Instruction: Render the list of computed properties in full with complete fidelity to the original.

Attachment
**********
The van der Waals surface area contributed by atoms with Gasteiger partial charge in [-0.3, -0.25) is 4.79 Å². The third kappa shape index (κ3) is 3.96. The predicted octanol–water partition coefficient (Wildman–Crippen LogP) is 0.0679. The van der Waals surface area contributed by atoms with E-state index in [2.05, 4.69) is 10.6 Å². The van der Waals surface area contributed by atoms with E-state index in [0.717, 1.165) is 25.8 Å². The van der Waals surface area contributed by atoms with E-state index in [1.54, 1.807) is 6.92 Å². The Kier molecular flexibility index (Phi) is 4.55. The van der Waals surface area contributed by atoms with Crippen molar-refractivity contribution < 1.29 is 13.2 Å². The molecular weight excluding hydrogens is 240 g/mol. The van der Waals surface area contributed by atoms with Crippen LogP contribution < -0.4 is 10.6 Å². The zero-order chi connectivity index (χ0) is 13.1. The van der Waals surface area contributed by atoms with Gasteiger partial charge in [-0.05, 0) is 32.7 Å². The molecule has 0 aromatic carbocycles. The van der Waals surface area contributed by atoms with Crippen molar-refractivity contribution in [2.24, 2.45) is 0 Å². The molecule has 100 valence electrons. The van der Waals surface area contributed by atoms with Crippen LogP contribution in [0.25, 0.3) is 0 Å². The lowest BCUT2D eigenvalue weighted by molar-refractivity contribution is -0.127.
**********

The van der Waals surface area contributed by atoms with Gasteiger partial charge in [-0.3, -0.25) is 4.79 Å². The third kappa shape index (κ3) is 3.96. The predicted octanol–water partition coefficient (Wildman–Crippen LogP) is 0.0679. The van der Waals surface area contributed by atoms with E-state index in [2.05, 4.69) is 10.6 Å². The van der Waals surface area contributed by atoms with E-state index in [0.717, 1.165) is 25.8 Å². The van der Waals surface area contributed by atoms with E-state index in [1.54, 1.807) is 6.92 Å². The Kier molecular flexibility index (Phi) is 4.55. The van der Waals surface area contributed by atoms with Crippen molar-refractivity contribution < 1.29 is 13.2 Å². The molecular weight excluding hydrogens is 240 g/mol. The van der Waals surface area contributed by atoms with Crippen LogP contribution < -0.4 is 10.6 Å². The zero-order chi connectivity index (χ0) is 13.1. The van der Waals surface area contributed by atoms with Gasteiger partial charge in [-0.05, 0) is 32.7 Å². The molecule has 0 aromatic carbocycles. The van der Waals surface area contributed by atoms with Crippen molar-refractivity contribution in [2.24, 2.45) is 0 Å². The molecule has 100 valence electrons. The van der Waals surface area contributed by atoms with Crippen LogP contribution in [0.25, 0.3) is 0 Å². The lowest BCUT2D eigenvalue weighted by molar-refractivity contribution is -0.127.